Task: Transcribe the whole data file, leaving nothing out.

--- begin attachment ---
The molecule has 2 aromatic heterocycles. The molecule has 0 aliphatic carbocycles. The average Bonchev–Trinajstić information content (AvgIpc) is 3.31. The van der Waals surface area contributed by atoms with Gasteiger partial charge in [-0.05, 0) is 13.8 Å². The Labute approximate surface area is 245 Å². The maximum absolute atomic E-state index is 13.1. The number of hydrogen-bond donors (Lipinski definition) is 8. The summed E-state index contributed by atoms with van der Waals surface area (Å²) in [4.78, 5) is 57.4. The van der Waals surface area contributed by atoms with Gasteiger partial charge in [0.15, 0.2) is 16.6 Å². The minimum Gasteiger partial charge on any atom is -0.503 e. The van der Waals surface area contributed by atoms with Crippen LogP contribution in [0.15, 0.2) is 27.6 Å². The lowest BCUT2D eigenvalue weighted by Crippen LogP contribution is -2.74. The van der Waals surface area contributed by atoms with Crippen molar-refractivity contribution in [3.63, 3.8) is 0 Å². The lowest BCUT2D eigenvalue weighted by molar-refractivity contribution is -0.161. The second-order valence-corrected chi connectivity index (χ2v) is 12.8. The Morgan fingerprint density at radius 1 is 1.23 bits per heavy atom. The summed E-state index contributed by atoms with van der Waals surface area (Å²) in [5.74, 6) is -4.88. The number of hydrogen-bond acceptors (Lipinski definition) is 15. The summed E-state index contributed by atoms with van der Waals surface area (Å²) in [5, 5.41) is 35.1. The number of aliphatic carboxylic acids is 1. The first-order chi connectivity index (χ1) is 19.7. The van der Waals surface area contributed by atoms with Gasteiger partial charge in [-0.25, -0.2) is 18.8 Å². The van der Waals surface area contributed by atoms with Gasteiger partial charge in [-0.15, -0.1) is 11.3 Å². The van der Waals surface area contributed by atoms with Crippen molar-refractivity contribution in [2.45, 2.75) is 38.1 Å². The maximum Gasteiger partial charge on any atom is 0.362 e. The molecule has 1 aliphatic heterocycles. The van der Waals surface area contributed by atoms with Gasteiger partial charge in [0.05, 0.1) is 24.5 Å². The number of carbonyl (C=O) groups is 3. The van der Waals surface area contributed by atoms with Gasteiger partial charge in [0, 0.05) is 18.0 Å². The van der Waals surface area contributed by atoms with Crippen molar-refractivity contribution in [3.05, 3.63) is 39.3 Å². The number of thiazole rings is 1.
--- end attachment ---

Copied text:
The molecule has 2 aromatic heterocycles. The molecule has 0 aliphatic carbocycles. The average Bonchev–Trinajstić information content (AvgIpc) is 3.31. The van der Waals surface area contributed by atoms with Gasteiger partial charge in [-0.05, 0) is 13.8 Å². The Labute approximate surface area is 245 Å². The maximum absolute atomic E-state index is 13.1. The number of hydrogen-bond donors (Lipinski definition) is 8. The summed E-state index contributed by atoms with van der Waals surface area (Å²) in [4.78, 5) is 57.4. The van der Waals surface area contributed by atoms with Gasteiger partial charge in [0.15, 0.2) is 16.6 Å². The minimum Gasteiger partial charge on any atom is -0.503 e. The van der Waals surface area contributed by atoms with Crippen LogP contribution in [0.15, 0.2) is 27.6 Å². The lowest BCUT2D eigenvalue weighted by Crippen LogP contribution is -2.74. The van der Waals surface area contributed by atoms with Crippen molar-refractivity contribution in [3.63, 3.8) is 0 Å². The lowest BCUT2D eigenvalue weighted by molar-refractivity contribution is -0.161. The second-order valence-corrected chi connectivity index (χ2v) is 12.8. The Morgan fingerprint density at radius 1 is 1.23 bits per heavy atom. The summed E-state index contributed by atoms with van der Waals surface area (Å²) in [5.74, 6) is -4.88. The number of hydrogen-bond acceptors (Lipinski definition) is 15. The summed E-state index contributed by atoms with van der Waals surface area (Å²) in [5, 5.41) is 35.1. The number of aliphatic carboxylic acids is 1. The first-order chi connectivity index (χ1) is 19.7. The van der Waals surface area contributed by atoms with Gasteiger partial charge in [-0.25, -0.2) is 18.8 Å². The van der Waals surface area contributed by atoms with Gasteiger partial charge in [-0.15, -0.1) is 11.3 Å². The van der Waals surface area contributed by atoms with Crippen molar-refractivity contribution in [2.45, 2.75) is 38.1 Å². The maximum Gasteiger partial charge on any atom is 0.362 e. The molecule has 1 aliphatic heterocycles. The van der Waals surface area contributed by atoms with Gasteiger partial charge in [0.05, 0.1) is 24.5 Å². The number of carbonyl (C=O) groups is 3. The van der Waals surface area contributed by atoms with Gasteiger partial charge in [0, 0.05) is 18.0 Å². The van der Waals surface area contributed by atoms with Crippen molar-refractivity contribution in [3.05, 3.63) is 39.3 Å². The number of thiazole rings is 1.